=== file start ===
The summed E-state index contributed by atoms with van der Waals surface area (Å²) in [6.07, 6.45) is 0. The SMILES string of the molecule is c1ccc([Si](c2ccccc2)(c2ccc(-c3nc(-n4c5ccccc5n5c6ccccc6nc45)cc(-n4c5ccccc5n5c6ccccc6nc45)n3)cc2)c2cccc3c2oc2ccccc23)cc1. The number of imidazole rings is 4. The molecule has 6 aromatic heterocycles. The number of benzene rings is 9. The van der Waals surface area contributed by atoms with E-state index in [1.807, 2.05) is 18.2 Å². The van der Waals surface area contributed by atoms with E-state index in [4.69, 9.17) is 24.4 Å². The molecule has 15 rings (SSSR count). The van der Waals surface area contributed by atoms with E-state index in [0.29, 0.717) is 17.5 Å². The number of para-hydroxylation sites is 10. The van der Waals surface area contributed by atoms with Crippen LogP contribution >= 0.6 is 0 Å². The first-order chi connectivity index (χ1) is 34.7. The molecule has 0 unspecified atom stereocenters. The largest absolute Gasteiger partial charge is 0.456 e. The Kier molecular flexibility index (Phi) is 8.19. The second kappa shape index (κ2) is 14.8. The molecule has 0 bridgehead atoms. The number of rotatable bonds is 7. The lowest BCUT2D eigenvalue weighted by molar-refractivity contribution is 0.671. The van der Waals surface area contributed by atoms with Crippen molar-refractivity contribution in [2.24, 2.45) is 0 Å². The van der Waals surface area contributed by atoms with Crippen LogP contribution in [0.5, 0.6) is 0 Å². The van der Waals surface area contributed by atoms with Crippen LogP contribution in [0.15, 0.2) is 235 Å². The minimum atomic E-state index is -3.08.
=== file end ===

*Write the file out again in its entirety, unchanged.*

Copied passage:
The summed E-state index contributed by atoms with van der Waals surface area (Å²) in [6.07, 6.45) is 0. The SMILES string of the molecule is c1ccc([Si](c2ccccc2)(c2ccc(-c3nc(-n4c5ccccc5n5c6ccccc6nc45)cc(-n4c5ccccc5n5c6ccccc6nc45)n3)cc2)c2cccc3c2oc2ccccc23)cc1. The number of imidazole rings is 4. The molecule has 6 aromatic heterocycles. The number of benzene rings is 9. The van der Waals surface area contributed by atoms with E-state index in [1.807, 2.05) is 18.2 Å². The van der Waals surface area contributed by atoms with E-state index in [4.69, 9.17) is 24.4 Å². The molecule has 15 rings (SSSR count). The van der Waals surface area contributed by atoms with E-state index in [0.29, 0.717) is 17.5 Å². The number of para-hydroxylation sites is 10. The van der Waals surface area contributed by atoms with Crippen LogP contribution >= 0.6 is 0 Å². The first-order chi connectivity index (χ1) is 34.7. The molecule has 0 unspecified atom stereocenters. The largest absolute Gasteiger partial charge is 0.456 e. The Kier molecular flexibility index (Phi) is 8.19. The second kappa shape index (κ2) is 14.8. The molecule has 0 bridgehead atoms. The number of rotatable bonds is 7. The lowest BCUT2D eigenvalue weighted by molar-refractivity contribution is 0.671. The van der Waals surface area contributed by atoms with Crippen molar-refractivity contribution in [2.24, 2.45) is 0 Å². The van der Waals surface area contributed by atoms with Crippen LogP contribution in [0.5, 0.6) is 0 Å². The van der Waals surface area contributed by atoms with Crippen LogP contribution in [0.15, 0.2) is 235 Å². The minimum atomic E-state index is -3.08.